Why Low-Cost Airline Spirit Sees Little Impact From Competitors’ Basic Economy Fares

  • Skift Take
    It was not clear three years ago whether Spirit could make it long term. It ran a shoddy operation, and it had alienated many of its customers. But Spirit is back, and it’s making good returns for shareholders.

    When the largest U.S. airlines devised no-frills basic economy fares several years ago, they said it was to stop losing customers to ultra-low-cost carriers, which sell cheap base fares but charge extra for nearly everything else.

    On recent earnings calls, major U.S airline executives have said the strategy is working, not only against ultra-low-cost carriers, but also as a hedge against higher fuel prices. By using basic economy fares, American Airlines, Delta Air Lines and United Airlines have been able increase prices even on routes where discounters don’t compete, forcing customers to pay an extra $25 or $30 for what used to be the standard economy class experience.

    But what has been beneficial for the majors hasn’t been much of an issue for Spirit Airlines, one of two U.S. ultra-low-cost-carriers that competes directly with legacy airlines. Despite basic economy fares, Spirit is thriving, growing its margin, unit revenue and net income in the third quarter, despite paying significantly more for fuel.

    “We don’t really care what they are doing,” Spirit CEO Robert Fornaro said Oct. 25 on an earnings conference call. “It’s just the marketplace adjusting and adapting. The key thing is, ultimately, how many seats do you sell at a certain price?”

    The airline reported third-quarter net income of $97.5 million, with a pre-tax margin of 14.2 percent. It had further good news for the full year, predicting it would grown unit revenue by roughly 6 percent.  

    Investors have been so happy that the stock traded at its 52-week high after the earnings release.

    Different Way Of Managing Revenue

    In essence, Fornaro said full-service airlines were already competing with Spirit before basic economy, with most setting aside a certain number of seats to sell at the lowest fares.

    They’re still doing that, but with basic economy, the attributes of those fares have changed, so customers get less for the price. Still, full-service airlines are probably still setting aside roughly the same number of seats for their most frugal customers.

    “This is all tied to how people want to manage their revenues,” he said.

    Spirit prefers to manage much of revenue not through base fare, as major airlines do, but through ancillary fees. And since full-service airlines only use basic economy to compete on base fare, much of Spirit’s revenue has not been affected by the product.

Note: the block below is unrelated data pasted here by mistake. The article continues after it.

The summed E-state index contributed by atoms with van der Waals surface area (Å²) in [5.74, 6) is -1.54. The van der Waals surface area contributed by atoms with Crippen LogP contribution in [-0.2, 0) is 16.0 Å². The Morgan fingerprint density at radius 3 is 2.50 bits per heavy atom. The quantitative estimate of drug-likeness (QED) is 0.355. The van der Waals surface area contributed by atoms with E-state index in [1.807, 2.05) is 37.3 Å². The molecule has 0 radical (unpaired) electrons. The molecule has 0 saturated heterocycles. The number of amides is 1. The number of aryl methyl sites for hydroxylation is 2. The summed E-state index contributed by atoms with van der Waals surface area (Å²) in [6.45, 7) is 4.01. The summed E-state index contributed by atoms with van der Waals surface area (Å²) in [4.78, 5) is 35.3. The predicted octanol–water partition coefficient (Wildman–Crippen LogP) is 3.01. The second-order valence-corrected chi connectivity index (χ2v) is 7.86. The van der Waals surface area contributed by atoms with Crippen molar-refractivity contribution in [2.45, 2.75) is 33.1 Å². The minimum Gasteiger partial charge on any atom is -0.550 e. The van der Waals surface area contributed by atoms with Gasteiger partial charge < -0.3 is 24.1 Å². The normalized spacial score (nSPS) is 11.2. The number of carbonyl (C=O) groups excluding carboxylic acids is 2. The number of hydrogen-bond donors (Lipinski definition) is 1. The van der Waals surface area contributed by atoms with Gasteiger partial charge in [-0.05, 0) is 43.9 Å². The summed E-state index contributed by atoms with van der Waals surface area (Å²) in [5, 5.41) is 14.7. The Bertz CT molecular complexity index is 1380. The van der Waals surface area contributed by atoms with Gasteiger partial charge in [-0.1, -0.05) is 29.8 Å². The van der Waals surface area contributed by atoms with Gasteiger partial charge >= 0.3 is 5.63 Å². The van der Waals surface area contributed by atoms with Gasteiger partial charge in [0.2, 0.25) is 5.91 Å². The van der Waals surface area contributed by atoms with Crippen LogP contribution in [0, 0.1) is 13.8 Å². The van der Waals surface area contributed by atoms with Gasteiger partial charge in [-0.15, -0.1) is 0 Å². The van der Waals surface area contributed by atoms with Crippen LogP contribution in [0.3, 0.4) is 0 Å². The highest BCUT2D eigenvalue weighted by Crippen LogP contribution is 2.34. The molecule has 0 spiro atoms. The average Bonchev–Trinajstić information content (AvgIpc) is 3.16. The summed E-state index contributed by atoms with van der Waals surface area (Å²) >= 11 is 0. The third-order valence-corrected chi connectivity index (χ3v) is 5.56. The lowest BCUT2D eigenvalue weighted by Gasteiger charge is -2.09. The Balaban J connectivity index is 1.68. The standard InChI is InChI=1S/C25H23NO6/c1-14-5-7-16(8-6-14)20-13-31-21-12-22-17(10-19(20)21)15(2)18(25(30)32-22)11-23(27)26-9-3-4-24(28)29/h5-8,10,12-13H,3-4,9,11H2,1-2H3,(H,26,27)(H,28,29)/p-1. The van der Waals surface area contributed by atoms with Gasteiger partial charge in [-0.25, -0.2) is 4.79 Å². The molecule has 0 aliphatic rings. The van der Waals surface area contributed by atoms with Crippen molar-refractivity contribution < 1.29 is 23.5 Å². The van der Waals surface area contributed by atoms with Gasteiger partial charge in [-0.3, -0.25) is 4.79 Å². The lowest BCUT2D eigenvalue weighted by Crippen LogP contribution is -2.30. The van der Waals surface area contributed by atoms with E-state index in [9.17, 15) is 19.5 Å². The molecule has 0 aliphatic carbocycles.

For the first nine months have this year, Spirit’s ticket revenues have only grown by 1.1 percent to $57.36 per passenger flight segment. But non-ticket revenues have increased 4 percent to $54.74, and that piece is insulated from competition.

    “We’re very comfortable with the direction of our earnings,” Fornaro said. “Some of it is tied to what the industry does, but well more than half is tied to things that we’re doing, and obviously, as you know, we’re pretty comfortable with our ancillary structure, which doesn’t fluctuate with industry activities.”

    One analyst asked whether Spirit’s calculation has changed now that the industry appears to be loosening restrictions tied to basic economy tickets. While Delta Air Lines, the first airline to create the product, never barred passengers from bringing large carry-on bags, American Airlines and United Airlines did, saying it made sense, since Spirit and Frontier Airlines both charge for carry-ons.

    But this summer, American reversed its restriction, and though United still has the policy, Spirit’s competitors appear to be moving in another direction. Both JetBlue Airways and Alaska Airlines, which plan to implement basic economy soon, do not plan punitive carry-on bag measures.

    Matt Klein, Spirit’s chief commercial officer, said the industry’s bag changes may help his airline, because as basic economy fares become more generous — and less differentiated from regular economy fares  — full-service airlines may want to sell fewer of them.

    “Our overall statement in the past still holds, that we expect all these products to be neutral to slightly beneficial to us because anything that helps us segment is beneficial,” Klein said. “And then, at the end of the day, if there’s a line that’s getting blurred on that, then our competitors may have to sell even less of those price points in order to maintain what they see as important segmentation.”

    Photo Credit: Spirit makes so much of its revenue from ancillary sales that it is not as affected by basic economy fares as travelers may think. Pictured is one of the airline's Airbus A319s. Spirit Airlines
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